Time to reexamine Jewish-Christian relationship
Observer Viewpoint | Tuesday, February 21, 2006
“Now is the winter of our discontent.” The opening lines of Shakespeare’s “Richard III” surely describe the intense discussions in The Observer and on our campus about its Catholic character. During this week, our campus community will have the opportunity to see a performance of “The Merchant of Venice,” as well as a personal meditation on its principal character, Shylock, and a series of films that focus on the problem of Anti-Semitism.
University President Father John Jenkins assured us that Notre Dame would never have a publicly sponsored showing of the “Oberammagau Passion Play” or anything that promoted Anti-Semitism because it would not comport with the Catholic character. His words are reassuring to me and to other Jewish members of the faculty. Notre Dame is committed to the message of Nostra Aetate, the document on non-Christian religions that appeared in the final session of the Vatican II Council.
Yet, the problem is more complex, isn’t it? Put in historic perspective, the 19th-century idea of racial anti-Semitism had a long pre-history in the art and literature of Christian Europe. “The Merchant of Venice” participates in many of those negative images. Scholars may claim that the play is not “anti-Semitic,” but it surely utilizes caricatures of Judaism that were part and parcel of Christian judgments about Judaism. Why would Shylock demand a pound of flesh? Jews were reputed to consume the blood of Christian children – an accusation against Jews since the mid-12th century. Why were Jews separated from Christians into the Venetian ghetto? Because Christians perceived that they were “dangerous” and could corrupt Christian religion. The idea of the merciful God of Christianity is set in stark contrast to the vengeful God of the Israelites worshiped by Shylock and his kin. This theological dichotomy has still not disappeared from many Christian theological circles.
Contemporary American Christians associate anti-Semitism with Nazi ideology and its racist doctrines which declared Jews to be non-citizens of the Reich. The Nazis were racist in their approach to Jews and Judaism. This may permit the audience at Notre Dame to declare that the Nazis were not Christians and distance themselves from the play.
Jews have a very different perspective. They see a more direct link between how Christian thinking about Jews prior to the Vatican II Council and anti-Semitism. Jews were the target of an economic boycott during the first months after Hitler came to power. When the head of the Jewish community, accompanied by Father Bernard Lichtenberg of the Berlin Cathedral, approached Bishop Betram of the German Bishops Conference, the reply was, “This is a matter of economics, of measures directed against an interest group which has no very close bond with the Church.” Jews were just another economic interest group that had no kinship to Christianity. The link between Jews as an economic menace in the Nazi boycott found no resistance in the Bishop’s letter. During the past 40 years, there has been a lively and constructive conversation between our two religious communities about how closely Christian anti-Judaism and modern anti-Semitism are conjoined.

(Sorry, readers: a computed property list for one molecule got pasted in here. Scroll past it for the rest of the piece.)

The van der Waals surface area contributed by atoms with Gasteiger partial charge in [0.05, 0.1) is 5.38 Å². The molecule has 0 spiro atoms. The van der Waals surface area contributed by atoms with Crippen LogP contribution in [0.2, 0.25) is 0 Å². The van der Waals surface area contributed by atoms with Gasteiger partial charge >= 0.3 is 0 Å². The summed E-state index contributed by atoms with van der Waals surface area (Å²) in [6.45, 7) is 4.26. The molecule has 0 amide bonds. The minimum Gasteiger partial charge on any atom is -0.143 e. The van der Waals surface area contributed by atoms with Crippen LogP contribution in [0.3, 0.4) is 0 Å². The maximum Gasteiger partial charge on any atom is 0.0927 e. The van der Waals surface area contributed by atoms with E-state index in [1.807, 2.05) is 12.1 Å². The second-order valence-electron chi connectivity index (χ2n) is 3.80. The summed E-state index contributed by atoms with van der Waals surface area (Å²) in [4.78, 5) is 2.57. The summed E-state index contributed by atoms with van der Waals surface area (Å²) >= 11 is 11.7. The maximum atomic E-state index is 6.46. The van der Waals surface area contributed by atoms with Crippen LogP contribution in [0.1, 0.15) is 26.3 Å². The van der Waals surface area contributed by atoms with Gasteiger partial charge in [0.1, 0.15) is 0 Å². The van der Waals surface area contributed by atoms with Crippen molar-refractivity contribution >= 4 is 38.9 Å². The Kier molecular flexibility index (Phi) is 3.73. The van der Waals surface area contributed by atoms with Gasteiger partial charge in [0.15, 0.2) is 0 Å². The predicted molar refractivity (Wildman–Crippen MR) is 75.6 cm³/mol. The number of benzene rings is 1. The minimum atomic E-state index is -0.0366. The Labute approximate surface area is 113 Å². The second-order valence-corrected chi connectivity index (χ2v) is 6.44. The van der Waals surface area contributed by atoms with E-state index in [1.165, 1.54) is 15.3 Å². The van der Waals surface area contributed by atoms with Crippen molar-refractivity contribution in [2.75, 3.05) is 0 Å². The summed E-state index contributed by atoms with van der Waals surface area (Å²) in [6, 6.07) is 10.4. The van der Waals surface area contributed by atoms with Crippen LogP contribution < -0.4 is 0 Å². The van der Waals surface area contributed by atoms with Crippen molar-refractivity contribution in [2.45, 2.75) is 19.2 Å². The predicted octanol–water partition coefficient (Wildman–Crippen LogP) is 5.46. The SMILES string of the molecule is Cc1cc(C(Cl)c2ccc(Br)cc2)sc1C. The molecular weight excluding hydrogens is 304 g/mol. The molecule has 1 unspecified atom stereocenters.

I hope that these issues will be part of our campus culture this week. Jews and Judaism are rarely part of the public discourse on this campus. During the 40th anniversary of Nostra Aetate in Oct. 2005, there was no public discussion of that document. When the first academic symposium for first-year students took place on the topic of peace in the Middle East, there were no Jewish speakers and no readings assigned by Israeli authors. When the Passion of St. John is read during Holy Week, will the students and faculty think about how these readings have been understood by past generations of Christians – and how those sentiments have led them into very un-Christian attitudes? At the very least, maybe our community will ask itself, “What does it feel like to be Jewish at the University of Notre Dame?”
The answer to that question may lead us to the deeper inquiry: How shall Christians understand the statement by Pope John Paul II that God’s covenant with the Jewish People has “never been revoked?” Is it possible that at this Catholic University some of our theologians and scholars will find a response to the call of Pope Benedict XVI when he declared at the synagogue in Cologne during World Youth Day that, “Jews and Christians should come to respect one another and love one another?” The answer will come about through a dialogue between human beings who live in different faith communities and have very different vocabularies.
I surely hope that a play that has become synonymous with the worst stereotype of the Jew may lead us deeper into a discussion of Catholic character. The basic decency and fairness of our faculty and student body are capable of hearing a variety of voices which have been, and continue to be, excluded. By listening to the voices of those who cause us inner pain and challenge, can this community move beyond the comfortable walls that provide false protection by making the Other into an object?
Rabbi Michael A. SignerAbrams Professor of Jewish Thought and CultureFeb. 20